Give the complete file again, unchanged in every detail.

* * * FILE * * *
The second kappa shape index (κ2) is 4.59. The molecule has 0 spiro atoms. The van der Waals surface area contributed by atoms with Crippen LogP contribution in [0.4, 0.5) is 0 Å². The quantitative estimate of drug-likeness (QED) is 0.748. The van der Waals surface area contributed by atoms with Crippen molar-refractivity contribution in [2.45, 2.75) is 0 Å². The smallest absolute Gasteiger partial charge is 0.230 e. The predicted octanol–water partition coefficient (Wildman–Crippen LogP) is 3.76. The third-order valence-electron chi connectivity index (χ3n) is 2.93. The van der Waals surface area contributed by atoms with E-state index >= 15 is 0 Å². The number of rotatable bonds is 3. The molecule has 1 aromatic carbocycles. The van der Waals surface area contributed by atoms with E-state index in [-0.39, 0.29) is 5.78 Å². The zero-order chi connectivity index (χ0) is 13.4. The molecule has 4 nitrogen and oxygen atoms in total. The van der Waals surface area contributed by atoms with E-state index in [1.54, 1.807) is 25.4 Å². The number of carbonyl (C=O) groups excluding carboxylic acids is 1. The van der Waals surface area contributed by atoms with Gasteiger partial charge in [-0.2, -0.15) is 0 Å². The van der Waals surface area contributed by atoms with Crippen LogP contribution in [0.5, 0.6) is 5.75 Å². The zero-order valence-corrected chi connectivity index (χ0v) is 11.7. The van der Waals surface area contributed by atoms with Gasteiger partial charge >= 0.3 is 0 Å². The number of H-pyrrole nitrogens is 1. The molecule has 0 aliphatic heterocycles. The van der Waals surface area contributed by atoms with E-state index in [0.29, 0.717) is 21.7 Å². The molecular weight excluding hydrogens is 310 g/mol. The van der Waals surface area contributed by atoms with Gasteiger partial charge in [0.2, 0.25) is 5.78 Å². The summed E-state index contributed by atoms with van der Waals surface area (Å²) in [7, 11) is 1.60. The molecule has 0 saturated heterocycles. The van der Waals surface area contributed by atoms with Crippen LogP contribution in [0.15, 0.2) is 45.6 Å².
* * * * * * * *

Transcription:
The second kappa shape index (κ2) is 4.59. The molecule has 0 spiro atoms. The van der Waals surface area contributed by atoms with Crippen LogP contribution in [0.4, 0.5) is 0 Å². The quantitative estimate of drug-likeness (QED) is 0.748. The van der Waals surface area contributed by atoms with Crippen molar-refractivity contribution in [2.45, 2.75) is 0 Å². The smallest absolute Gasteiger partial charge is 0.230 e. The predicted octanol–water partition coefficient (Wildman–Crippen LogP) is 3.76. The third-order valence-electron chi connectivity index (χ3n) is 2.93. The van der Waals surface area contributed by atoms with E-state index >= 15 is 0 Å². The number of rotatable bonds is 3. The molecule has 1 aromatic carbocycles. The van der Waals surface area contributed by atoms with E-state index in [-0.39, 0.29) is 5.78 Å². The zero-order chi connectivity index (χ0) is 13.4. The molecule has 4 nitrogen and oxygen atoms in total. The van der Waals surface area contributed by atoms with E-state index in [1.54, 1.807) is 25.4 Å². The number of carbonyl (C=O) groups excluding carboxylic acids is 1. The van der Waals surface area contributed by atoms with Gasteiger partial charge in [-0.2, -0.15) is 0 Å². The van der Waals surface area contributed by atoms with Crippen LogP contribution in [0.5, 0.6) is 5.75 Å². The zero-order valence-corrected chi connectivity index (χ0v) is 11.7. The van der Waals surface area contributed by atoms with Gasteiger partial charge >= 0.3 is 0 Å². The number of H-pyrrole nitrogens is 1. The molecule has 0 aliphatic heterocycles. The van der Waals surface area contributed by atoms with E-state index in [0.29, 0.717) is 21.7 Å². The molecular weight excluding hydrogens is 310 g/mol. The van der Waals surface area contributed by atoms with Gasteiger partial charge in [0.2, 0.25) is 5.78 Å². The summed E-state index contributed by atoms with van der Waals surface area (Å²) in [7, 11) is 1.60. The molecule has 0 saturated heterocycles. The van der Waals surface area contributed by atoms with Crippen LogP contribution in [0.15, 0.2) is 45.6 Å².